nark - a police informer [Rom. nak, nose]

nebbish - a nobody, a loser [Yid. nebech, an inept pitiable man]

nix - nothing [from German nichts, nothing]

nymph of the pave - a prostitute

off-the-cob - corny, unfashionable [US from corncob—an implication of rustic poverty]

oil of angels - a bribe [an angel was an old English coin]

oily - a cigarette [ oily rag = fag]

old slithery, the - sex

on the bash - to work as a prostitute [from bash, bang, bonk etc.]

on the ribs - to be without any visible means of subsistence [so starved the ribs are showing]

on velvet - to be well off, living in clover

oncer - £1 sterling

ones-and-twos - shoes [ ones-and-twos = shoes]

pen and ink - stink [ pen and ink = stink]

pen yen- opium [ ? from the Cantonese nga pun-yin, opium]

people - trustworthy, loyal, safe; able to keep secrets [see staunch]

pester up - to pay, to pay up [Rom. pesser, pay]

pinch - to arrest

plates - feet [ plates of meat = feet]

ponce - a pimp, a man “living off immoral earnings” [ ? from French Alphonse, or possibly pont or pontonnière, a prostitute who works from the arches of a bridge]

pooter - a prostitute [ ? from British Raj—Hindustani poot, shilling]

pouch - to carry a weapon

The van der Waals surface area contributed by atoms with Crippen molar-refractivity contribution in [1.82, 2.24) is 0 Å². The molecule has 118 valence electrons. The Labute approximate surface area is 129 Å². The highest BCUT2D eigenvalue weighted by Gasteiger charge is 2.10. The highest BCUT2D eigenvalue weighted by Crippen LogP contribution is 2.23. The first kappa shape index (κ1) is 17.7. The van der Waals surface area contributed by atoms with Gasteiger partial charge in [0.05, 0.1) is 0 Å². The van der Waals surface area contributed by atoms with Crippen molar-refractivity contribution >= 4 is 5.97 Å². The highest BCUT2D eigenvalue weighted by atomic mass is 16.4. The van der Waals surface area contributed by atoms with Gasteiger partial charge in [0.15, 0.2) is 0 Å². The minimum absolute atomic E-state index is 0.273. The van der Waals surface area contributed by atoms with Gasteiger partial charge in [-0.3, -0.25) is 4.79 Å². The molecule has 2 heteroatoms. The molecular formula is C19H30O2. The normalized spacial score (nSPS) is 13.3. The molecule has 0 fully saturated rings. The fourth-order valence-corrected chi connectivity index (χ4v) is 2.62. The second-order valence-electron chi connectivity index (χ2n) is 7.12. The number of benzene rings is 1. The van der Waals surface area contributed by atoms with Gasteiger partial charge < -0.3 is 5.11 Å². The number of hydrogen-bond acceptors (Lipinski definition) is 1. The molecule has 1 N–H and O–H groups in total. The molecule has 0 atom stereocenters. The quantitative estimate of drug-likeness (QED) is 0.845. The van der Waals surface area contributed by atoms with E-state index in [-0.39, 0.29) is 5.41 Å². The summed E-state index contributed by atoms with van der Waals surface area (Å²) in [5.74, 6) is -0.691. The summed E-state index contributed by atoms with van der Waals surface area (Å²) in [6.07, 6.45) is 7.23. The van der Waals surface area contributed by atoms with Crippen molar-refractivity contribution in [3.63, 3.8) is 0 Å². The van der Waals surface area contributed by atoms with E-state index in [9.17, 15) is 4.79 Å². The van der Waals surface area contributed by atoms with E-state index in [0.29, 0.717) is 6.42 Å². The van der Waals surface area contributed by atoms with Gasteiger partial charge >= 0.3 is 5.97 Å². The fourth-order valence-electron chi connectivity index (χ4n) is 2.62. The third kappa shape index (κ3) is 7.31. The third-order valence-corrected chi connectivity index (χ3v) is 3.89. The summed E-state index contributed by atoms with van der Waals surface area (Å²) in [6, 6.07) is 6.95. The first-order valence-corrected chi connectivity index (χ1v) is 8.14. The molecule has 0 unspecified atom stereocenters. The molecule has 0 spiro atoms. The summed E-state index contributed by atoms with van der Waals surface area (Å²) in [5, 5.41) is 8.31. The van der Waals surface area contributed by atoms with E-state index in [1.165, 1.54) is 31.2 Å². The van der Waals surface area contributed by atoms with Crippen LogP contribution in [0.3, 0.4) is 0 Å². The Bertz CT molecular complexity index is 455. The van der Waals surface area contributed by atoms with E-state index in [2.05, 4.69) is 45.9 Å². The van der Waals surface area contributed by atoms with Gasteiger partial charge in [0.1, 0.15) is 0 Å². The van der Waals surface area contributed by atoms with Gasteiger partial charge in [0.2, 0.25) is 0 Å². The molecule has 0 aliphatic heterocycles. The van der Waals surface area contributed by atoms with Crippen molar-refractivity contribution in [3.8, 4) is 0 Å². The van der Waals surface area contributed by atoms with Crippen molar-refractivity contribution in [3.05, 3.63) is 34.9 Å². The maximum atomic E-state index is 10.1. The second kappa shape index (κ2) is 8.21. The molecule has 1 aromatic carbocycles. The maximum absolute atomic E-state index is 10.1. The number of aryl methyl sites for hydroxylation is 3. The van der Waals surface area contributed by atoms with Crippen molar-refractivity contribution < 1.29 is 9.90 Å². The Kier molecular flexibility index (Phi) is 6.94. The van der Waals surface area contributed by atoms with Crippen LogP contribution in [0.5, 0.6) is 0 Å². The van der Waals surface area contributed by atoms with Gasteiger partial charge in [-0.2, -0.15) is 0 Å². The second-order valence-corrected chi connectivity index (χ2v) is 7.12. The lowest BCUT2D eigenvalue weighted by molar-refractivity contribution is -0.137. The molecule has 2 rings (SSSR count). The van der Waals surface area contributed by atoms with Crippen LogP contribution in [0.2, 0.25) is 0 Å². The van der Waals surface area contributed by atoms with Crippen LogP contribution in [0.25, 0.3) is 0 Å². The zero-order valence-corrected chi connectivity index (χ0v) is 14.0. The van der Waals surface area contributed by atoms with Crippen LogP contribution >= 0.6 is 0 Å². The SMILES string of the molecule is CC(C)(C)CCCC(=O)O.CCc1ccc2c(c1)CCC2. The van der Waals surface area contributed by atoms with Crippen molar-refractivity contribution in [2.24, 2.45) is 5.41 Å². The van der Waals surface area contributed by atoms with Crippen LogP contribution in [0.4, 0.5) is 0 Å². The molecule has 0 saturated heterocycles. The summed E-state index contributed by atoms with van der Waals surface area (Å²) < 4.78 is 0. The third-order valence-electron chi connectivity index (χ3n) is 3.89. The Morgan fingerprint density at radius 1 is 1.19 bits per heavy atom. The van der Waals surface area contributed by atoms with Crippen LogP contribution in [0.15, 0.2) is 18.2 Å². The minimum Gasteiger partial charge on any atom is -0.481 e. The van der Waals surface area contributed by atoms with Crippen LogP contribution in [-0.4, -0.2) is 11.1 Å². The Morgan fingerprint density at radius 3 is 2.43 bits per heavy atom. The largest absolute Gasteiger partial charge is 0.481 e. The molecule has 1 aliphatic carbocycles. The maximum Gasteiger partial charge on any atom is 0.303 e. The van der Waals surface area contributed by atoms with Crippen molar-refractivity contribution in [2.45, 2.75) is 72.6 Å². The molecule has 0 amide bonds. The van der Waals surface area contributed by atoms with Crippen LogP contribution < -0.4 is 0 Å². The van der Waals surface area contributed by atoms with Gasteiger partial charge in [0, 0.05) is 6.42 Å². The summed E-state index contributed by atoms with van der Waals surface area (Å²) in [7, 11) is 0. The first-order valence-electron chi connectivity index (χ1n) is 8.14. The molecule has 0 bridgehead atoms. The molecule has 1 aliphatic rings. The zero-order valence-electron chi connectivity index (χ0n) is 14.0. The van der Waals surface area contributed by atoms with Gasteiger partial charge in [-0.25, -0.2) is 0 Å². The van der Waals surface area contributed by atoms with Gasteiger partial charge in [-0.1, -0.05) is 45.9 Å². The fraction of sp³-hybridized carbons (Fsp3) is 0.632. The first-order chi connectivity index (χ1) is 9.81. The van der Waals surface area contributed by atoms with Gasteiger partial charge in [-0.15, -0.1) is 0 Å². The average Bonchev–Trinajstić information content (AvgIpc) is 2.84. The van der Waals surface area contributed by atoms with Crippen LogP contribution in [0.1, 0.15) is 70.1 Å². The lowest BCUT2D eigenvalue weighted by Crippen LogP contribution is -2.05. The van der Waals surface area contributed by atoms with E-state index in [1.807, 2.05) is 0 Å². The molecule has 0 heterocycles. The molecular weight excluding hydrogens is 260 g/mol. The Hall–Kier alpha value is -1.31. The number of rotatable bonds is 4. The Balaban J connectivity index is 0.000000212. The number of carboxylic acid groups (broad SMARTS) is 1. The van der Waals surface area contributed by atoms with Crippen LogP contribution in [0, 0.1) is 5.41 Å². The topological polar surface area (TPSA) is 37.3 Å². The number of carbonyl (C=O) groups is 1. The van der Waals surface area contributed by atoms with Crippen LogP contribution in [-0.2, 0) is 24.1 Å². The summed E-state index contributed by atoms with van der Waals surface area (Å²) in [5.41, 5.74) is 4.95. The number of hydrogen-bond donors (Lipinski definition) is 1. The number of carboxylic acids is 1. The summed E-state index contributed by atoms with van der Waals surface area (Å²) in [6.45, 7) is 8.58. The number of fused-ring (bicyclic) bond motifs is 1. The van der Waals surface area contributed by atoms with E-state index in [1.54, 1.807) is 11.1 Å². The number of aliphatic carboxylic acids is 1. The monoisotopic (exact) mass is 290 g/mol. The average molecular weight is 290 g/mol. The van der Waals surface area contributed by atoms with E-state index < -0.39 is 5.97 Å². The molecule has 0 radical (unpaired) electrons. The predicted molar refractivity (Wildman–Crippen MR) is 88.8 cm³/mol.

pound-noteish - pompous, affected [seen as characteristics of the rich]

pronterino - quickly

put the buff in downy - to go to bed [buff = skin, downy = feather bed]

put the kibosh on - to spoil, to ruin [ ? Yid. kabas, to suppress]

put the oliver on - to scam [from Oliver Twist - a dishonest twist]

put the squeak in - to inform on

put up the fanny - to tell a false story

queanie - a male homosexual [from Old English cwene, woman]

rod - an overcoat [ ? a connection to 19C rockalow, from the French roquelaure, a type of cloak]

rosie - tea [ rosie lee = tea; Gypsy Rose Lee - American stripper]

schlemiel - a fool, a clumsy person, a misfit [Yid.]

schlep - to travel an inconvenient distance [Yid. schlep, to drag]

schmendrik - a clueless mama's boy [Yid.]

schmundie - the vagina [Yid.]

schmutter - clothes [Yid. shmatte, rags]

schtuk- trouble, bother [despite its appearance not a Yiddish word; ? stuck adapted to a Yiddish model]

schtum - quiet, silent [Yid. shtum, dumb, voiceless]

screever - a pavement artist who draws in coloured chalk [Italian scrivere, to write]

screwsman - a skilled house-beaker [screw is criminal slang for a skeleton key]

shant of bivvy - a pot or pint of beer [bivvy from Latinbibere, to drink]